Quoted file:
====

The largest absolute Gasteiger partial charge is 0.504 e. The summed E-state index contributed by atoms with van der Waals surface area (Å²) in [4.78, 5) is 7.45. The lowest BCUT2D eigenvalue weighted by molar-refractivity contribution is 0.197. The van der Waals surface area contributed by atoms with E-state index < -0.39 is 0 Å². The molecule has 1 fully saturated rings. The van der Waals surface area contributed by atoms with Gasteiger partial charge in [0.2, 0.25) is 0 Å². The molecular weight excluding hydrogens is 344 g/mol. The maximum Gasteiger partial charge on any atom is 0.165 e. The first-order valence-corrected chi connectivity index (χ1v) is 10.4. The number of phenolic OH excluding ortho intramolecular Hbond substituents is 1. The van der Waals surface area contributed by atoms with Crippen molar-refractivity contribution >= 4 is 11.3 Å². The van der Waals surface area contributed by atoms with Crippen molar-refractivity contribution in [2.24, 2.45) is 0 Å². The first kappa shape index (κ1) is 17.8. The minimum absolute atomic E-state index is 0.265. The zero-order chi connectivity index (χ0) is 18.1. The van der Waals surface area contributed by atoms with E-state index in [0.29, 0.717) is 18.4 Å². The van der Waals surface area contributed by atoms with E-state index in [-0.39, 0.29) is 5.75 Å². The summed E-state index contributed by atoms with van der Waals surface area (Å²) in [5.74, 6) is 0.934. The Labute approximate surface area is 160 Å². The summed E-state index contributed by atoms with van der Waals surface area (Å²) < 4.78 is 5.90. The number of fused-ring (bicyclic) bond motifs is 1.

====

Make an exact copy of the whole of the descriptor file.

The largest absolute Gasteiger partial charge is 0.504 e. The summed E-state index contributed by atoms with van der Waals surface area (Å²) in [4.78, 5) is 7.45. The lowest BCUT2D eigenvalue weighted by molar-refractivity contribution is 0.197. The van der Waals surface area contributed by atoms with E-state index < -0.39 is 0 Å². The molecule has 1 fully saturated rings. The van der Waals surface area contributed by atoms with Gasteiger partial charge in [0.2, 0.25) is 0 Å². The molecular weight excluding hydrogens is 344 g/mol. The maximum Gasteiger partial charge on any atom is 0.165 e. The first-order valence-corrected chi connectivity index (χ1v) is 10.4. The number of phenolic OH excluding ortho intramolecular Hbond substituents is 1. The van der Waals surface area contributed by atoms with Crippen molar-refractivity contribution >= 4 is 11.3 Å². The van der Waals surface area contributed by atoms with Crippen molar-refractivity contribution in [2.24, 2.45) is 0 Å². The first kappa shape index (κ1) is 17.8. The minimum absolute atomic E-state index is 0.265. The zero-order chi connectivity index (χ0) is 18.1. The van der Waals surface area contributed by atoms with E-state index in [0.29, 0.717) is 18.4 Å². The van der Waals surface area contributed by atoms with E-state index in [-0.39, 0.29) is 5.75 Å². The summed E-state index contributed by atoms with van der Waals surface area (Å²) in [5.74, 6) is 0.934. The Labute approximate surface area is 160 Å². The summed E-state index contributed by atoms with van der Waals surface area (Å²) < 4.78 is 5.90. The number of fused-ring (bicyclic) bond motifs is 1.